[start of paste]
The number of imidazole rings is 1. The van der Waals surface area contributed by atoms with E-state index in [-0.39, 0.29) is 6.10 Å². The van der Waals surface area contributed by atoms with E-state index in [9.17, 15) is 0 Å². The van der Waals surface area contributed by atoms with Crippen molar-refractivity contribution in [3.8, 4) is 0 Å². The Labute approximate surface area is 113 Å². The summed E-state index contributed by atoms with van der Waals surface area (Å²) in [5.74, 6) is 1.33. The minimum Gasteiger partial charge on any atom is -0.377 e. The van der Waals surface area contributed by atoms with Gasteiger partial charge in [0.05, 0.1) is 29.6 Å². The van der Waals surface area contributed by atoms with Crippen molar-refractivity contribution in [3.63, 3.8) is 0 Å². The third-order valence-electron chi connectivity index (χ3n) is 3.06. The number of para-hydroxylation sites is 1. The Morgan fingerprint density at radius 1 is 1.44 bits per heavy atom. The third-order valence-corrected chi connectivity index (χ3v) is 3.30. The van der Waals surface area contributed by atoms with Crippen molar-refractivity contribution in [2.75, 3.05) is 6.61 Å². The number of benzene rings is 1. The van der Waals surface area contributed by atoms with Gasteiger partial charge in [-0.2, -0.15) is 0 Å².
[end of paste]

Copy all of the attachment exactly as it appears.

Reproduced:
The number of imidazole rings is 1. The van der Waals surface area contributed by atoms with E-state index in [-0.39, 0.29) is 6.10 Å². The van der Waals surface area contributed by atoms with E-state index in [9.17, 15) is 0 Å². The van der Waals surface area contributed by atoms with Crippen molar-refractivity contribution in [3.8, 4) is 0 Å². The Labute approximate surface area is 113 Å². The summed E-state index contributed by atoms with van der Waals surface area (Å²) in [5.74, 6) is 1.33. The minimum Gasteiger partial charge on any atom is -0.377 e. The van der Waals surface area contributed by atoms with Gasteiger partial charge in [0.05, 0.1) is 29.6 Å². The van der Waals surface area contributed by atoms with Crippen molar-refractivity contribution in [3.63, 3.8) is 0 Å². The third-order valence-electron chi connectivity index (χ3n) is 3.06. The number of para-hydroxylation sites is 1. The Morgan fingerprint density at radius 1 is 1.44 bits per heavy atom. The third-order valence-corrected chi connectivity index (χ3v) is 3.30. The van der Waals surface area contributed by atoms with Crippen molar-refractivity contribution in [2.75, 3.05) is 6.61 Å². The number of benzene rings is 1. The van der Waals surface area contributed by atoms with Gasteiger partial charge in [-0.2, -0.15) is 0 Å².